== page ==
"It seemed like everyone was yelling at me in baseball, then I came home and everyone was yelling at me there," he told the Seattle Times. "I got depressed. I got angry. I didn't want to live."
In January of 1988, Griffey said, he swallowed nearly 300 aspirin and wound up in intensive care in Providence Hospital at Mount Airy, Ohio.
He had thought about suicide a couple of times, he said, "with my father's gun or something."
"The aspirin thing was the only time I acted," he said in the interview, published Sunday. "It was such a dumb thing."
Griffey said he agreed to make the story public in the hope it might dissuade others from seeing suicide as a solution.
"Don't ever try to commit suicide," Griffey said he wants to tell children. "I am living proof how stupid it is.'
Griffey was the Mariners' first selection in June of 1987. At 17, he was away from home the first time, spending his first year in pro ball with the Mariners' farm team in Bellingham, Wash., and then the instructional league in Arizona.
In Bellingham, he said, he had run-ins with the teen-age sons of the team bus driver. He said one of them called him a racial slur, and another came looking for him with a gun.
When Griffey came home to Ohio that fall, his lifestyle created tension between him and his father, former major leaguer Ken Griffey Sr.
"I understood and all, but at 17 years old you can't be out until 3 or 4 in the morning," his father said. "I was able to sleep. But my wife (Birdie) was staying up worrying. So I tried to talk with him."
"Dad wanted me to pay rent or get my own place," Griffey Jr. said. "I was confused. I was hurting and I wanted to cause some hurt for others."
So, Griffey said, he emptied a large bottle of aspirin and swallowed the pills, despite efforts by a girlfriend and her brother to stop him. He said he got in his car and threw up.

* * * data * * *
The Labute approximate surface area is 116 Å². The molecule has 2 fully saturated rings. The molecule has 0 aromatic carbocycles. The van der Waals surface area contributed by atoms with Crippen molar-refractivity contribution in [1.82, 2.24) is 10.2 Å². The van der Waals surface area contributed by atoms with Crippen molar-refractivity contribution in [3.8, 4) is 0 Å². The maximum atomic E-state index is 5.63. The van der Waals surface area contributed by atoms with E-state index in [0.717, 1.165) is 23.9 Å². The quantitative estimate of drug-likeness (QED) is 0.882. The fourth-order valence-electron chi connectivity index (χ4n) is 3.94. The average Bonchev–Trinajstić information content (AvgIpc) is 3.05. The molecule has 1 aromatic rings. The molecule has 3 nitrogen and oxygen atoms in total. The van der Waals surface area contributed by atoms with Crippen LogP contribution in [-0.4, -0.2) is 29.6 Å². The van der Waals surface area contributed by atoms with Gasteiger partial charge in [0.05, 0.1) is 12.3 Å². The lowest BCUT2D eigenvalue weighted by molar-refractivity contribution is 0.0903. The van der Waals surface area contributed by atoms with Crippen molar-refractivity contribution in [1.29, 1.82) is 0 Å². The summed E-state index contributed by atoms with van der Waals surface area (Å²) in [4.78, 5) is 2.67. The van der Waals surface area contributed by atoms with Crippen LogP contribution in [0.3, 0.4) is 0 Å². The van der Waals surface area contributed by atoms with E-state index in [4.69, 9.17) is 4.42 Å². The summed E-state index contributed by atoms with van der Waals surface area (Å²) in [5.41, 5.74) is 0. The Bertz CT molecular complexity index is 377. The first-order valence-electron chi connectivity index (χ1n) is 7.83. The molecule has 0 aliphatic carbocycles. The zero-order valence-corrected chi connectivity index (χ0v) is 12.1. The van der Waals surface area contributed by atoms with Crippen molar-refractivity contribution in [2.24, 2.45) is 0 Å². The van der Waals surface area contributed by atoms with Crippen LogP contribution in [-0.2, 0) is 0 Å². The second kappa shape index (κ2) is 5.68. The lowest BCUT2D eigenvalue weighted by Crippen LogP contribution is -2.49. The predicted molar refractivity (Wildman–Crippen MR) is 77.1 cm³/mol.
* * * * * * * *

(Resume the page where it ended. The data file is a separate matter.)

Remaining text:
The girlfriend's mother drove him to the hospital, where his stomach was pumped and he was placed in intensive care.
Griffey Sr. said he was scared and angry when he found out. He rushed to the hospital, where he and his son got into another argument.
"I ripped the IV out of my arm," Griffey Jr. said. "That stopped him yelling."
"I was mad, but what could I do?" his father said. "It made me realize kids have their own set of problems and pressures. They forget that parents were kids, too, not always Mom or Dad. But we forget life has changed a lot. It can be tougher in a lot of ways."
Griffey Jr. said he did not seek counseling after the incident.
"The problem was with me and my father," he said. "I'm smarter than most people think I am, although what I did was not smart. I knew what I had done and got over it. There weren't any deep problems with me afterward."
The family agreed Griffey Jr. should move into a condominium.
Slightly more than a year later, at 19, Griffey Jr. made the Mariners after batting .359 in 26 spring games. He has since become a .300 hitter and Gold Glove outfielder. He made the All-Star team last year for the second consecutive season, leading the American League in votes.
He says he has resolved many of his problems through heart-to-heart talks with his father.
"The biggest change is that I learned my dad wasn't just trying to boss me around," Griffey Jr. said. "He was trying to help me."